Non-human primates in outdoor enclosures: Risk for infection with rodent-borne hantaviruses

Mertens, Marc GND; Essbauer, S.S.; Rang, A.; Schröder, J.; Splettstoesser, W.D.; Kretzschmar, Christian GND; Krüger, D.H.; Groschup, Martin H. GND; Matz-Rensing, K.; Ulrich, Rainer GND

Different species of non-human primates have been exploited as animal disease models for human hantavirus infections. To study the potential risk of natural hantavirus infection of non-human primates, we investigated serum samples from non-human primates of three species living in outdoor enclosures of the German Primate Center (GPC), Gottingen, located in a hantavirus endemic region of central Germany. For that purpose we used serological assays based on recombinant antigens of the bank vole (Myodes glareolus) transmitted Puumala virus (PUUV) and the common and field vole (Microtus arvalis, Microtus agrestis) associated Tula virus (TULV) which are both broadly geographically distributed in Germany. In 24 out of 251 (9.6%) monkey sera collected in 2006 PUUV- and/or TULV-reactive immunoglobulin G (IgG) antibodies were detected. Investigation of follow-up sera from 13 animals confirmed for two animals a seroconversion due to hantavirus exposure at the GPC. To prove the origin of the infection, wild rodents from the surrounding regions were analyzed by hantavirus-specific reverse transcriptase-PCR analysis. In 6 of the 73 investigated bank voles and 3 of the 19 investigated Microtus spp. PUUV- and TULV-specific nucleic acid sequences, respectively, were detected. In conclusion, our investigations demonstrate for the first time natural infections of non-human primates in outdoor enclosures in Germany. These findings highlight the importance of hantavirus surveillance in those primate housings and corresponding preventive measures against wild rodents, particularly in hantavirus endemic regions. (C) 2010 Elsevier B.V. All rights reserved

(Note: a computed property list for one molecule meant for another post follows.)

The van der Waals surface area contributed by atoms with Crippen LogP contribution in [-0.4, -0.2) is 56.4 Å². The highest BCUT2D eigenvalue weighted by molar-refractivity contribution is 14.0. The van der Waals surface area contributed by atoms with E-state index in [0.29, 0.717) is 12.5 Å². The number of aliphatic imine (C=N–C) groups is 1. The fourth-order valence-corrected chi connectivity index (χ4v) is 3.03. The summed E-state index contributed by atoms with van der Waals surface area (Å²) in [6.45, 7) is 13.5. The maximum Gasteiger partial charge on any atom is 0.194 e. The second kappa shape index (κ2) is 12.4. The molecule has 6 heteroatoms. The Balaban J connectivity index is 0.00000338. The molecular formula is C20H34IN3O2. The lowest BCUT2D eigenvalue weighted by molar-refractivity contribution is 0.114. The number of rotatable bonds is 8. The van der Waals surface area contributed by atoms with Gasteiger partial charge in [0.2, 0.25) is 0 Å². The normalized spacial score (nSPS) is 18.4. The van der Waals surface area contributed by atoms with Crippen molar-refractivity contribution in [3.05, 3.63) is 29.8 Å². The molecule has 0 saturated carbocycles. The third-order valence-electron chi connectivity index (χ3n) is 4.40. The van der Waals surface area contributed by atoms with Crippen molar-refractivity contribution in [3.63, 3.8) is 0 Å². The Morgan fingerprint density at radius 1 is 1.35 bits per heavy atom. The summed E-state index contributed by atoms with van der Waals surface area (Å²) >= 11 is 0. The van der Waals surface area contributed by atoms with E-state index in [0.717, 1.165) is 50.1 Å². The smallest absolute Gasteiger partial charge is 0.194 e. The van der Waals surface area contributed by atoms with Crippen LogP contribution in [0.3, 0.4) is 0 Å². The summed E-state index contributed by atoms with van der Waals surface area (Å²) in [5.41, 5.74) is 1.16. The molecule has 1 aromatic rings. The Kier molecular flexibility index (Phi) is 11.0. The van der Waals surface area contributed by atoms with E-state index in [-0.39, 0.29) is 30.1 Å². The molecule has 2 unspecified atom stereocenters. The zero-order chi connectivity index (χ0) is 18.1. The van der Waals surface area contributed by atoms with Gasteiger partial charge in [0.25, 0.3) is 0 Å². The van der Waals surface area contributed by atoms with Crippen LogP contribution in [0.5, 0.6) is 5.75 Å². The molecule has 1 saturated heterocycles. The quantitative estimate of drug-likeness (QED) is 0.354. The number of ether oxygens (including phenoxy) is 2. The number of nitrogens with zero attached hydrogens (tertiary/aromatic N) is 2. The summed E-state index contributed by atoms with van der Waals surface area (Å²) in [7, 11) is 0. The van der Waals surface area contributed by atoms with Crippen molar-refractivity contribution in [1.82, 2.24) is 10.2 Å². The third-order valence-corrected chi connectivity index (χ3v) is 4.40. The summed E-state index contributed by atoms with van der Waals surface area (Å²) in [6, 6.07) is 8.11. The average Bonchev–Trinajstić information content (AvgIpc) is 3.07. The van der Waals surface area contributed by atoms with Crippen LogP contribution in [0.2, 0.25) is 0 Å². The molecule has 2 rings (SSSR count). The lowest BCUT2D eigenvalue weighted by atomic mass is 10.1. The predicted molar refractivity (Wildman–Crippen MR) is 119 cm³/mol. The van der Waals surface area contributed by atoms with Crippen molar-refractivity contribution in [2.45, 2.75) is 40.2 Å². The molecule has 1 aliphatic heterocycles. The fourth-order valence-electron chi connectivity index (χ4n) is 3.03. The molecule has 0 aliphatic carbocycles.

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Mertens, Marc / Essbauer, S.S. / Rang, A. / et al: Non-human primates in outdoor enclosures: Risk for infection with rodent-borne hantaviruses. 2010.


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